25:00 AW: Yeah. We were looking at our customers, and this goes to your question of how do we interact with our customers? We were seeing that there was a lot of this kind of trepidation of stepping out into the light for the first time and kind of going, "I want to have a modern wardrobe. I love this style, I just don't know where to start." So we said, Here are eight pieces. And you now have 20 outfits even if you throw everything out of your closet like tomorrow, but if you incorporate it with the things you already have, then you have countless combinations. So that worked really well and people liked it.
25:41 AW: Another thing that we saw was that women were really having this dialogue with the bully in their head, when they were standing in front of the mirror, and they were saying this reflection that I see, I don't like that reflection. This is not the me that I'm going to be. This is a temporary state, my body is not what it should be, "I'm going to be thinner or I'm gonna be better, I'm gonna... " And that's the version that will deserve to get the nice stuff, so I will either buy stuff that doesn't fit me, it's gonna fit my future self, or I won't buy, I won't treat myself at all. And we thought to ourselves, what can we do to shift that really abusive, self-abusive mind frame. So we instituted something that we really hope the entire apparel industry will adopt in one way or another, and it's called Fit Liberty, which says that if you purchase something from our core collection which are our most popular pieces, buy for that person you are right now, and if within a year you go up in size, or down in size, just return those clothes and we will give you your new size, brand new size for free.
27:07 KW: Wow.
27:08 AW: So you don't have to fret and worry and think like, "Oh, I'm pregnant and this won't fit or I'm on a weight loss journey or I'm on a weight gain situation, for whatever reason, stop beating yourself up, buy something that fits you beautifully, right now. And ironically, that's when change happens, when you feel great about yourself. So buy that and feel good about yourself. And then whatever happens, we've got your back, we will take care of you. So you don't have to think about the extra expense or the... That the ill-fitting or which version of me deserves what? And it worked out so beautifully because when people return the clothes that that no longer fit them because they're great quality clothes, they have a second life and a third life. We work with two charities that we donate these clothes to. They're Dress for Success and First Steps. And all of these women that are trying to make their way back into the workforce get to participate in Universal Standard clothing as well, that is given to them through these two organizations. So it was this wonderful ecosystem. It keeps stuff out of landfills, it saves you money, it saves you peace of mind, and it also provides something for someone who's trying to rebuild a life. It just worked out so elegantly that we thought this must be something good.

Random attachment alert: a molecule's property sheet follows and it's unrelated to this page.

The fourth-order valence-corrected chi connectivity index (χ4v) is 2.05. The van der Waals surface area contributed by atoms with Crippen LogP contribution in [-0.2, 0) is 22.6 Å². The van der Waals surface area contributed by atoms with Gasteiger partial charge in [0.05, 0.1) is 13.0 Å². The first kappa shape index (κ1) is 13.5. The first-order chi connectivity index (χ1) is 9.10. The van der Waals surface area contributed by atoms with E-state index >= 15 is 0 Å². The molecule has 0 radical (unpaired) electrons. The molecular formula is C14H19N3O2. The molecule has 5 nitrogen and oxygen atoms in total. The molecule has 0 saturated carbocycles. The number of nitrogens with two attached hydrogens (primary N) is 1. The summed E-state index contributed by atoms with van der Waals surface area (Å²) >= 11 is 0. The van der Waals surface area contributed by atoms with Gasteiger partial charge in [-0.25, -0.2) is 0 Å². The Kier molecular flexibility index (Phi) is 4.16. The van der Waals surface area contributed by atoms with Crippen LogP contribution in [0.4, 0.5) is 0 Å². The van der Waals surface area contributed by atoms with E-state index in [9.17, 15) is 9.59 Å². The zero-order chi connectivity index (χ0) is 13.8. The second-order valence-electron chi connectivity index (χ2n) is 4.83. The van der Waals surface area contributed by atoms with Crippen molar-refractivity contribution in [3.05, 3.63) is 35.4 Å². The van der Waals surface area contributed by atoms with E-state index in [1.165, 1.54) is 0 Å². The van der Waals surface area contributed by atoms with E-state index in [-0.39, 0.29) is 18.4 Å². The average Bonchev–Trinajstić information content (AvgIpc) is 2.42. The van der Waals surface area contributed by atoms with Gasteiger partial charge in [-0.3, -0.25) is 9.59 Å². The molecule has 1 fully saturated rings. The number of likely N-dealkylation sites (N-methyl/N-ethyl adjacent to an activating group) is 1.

28:47 KW: I agree, it is something good. Thank you so much for joining us today on the Ellevate Podcast, this was really amazing.
28:54 AW: It's the pleasure, thank you.
28:55 KW: Thanks so much for listening to Ellevate if you like what you hear, help a girl out, subscribe to the Ellevate Podcast on iTunes, give us five stars and share your review. Also, don't get to follow us on Twitter at EllevateNTWK, that's Ellevate Network. And become a member. You can learn all about membership and all the great things that Ellevate Network is doing at our website, www.EllevateNetwork.com, that's E-L-L-E-V-A-T-E Network.com And special thanks to our producer, Catherine Heller, she rocks, and to our voice-over artist, Rachel Griesinger, thanks so much, and join us next week.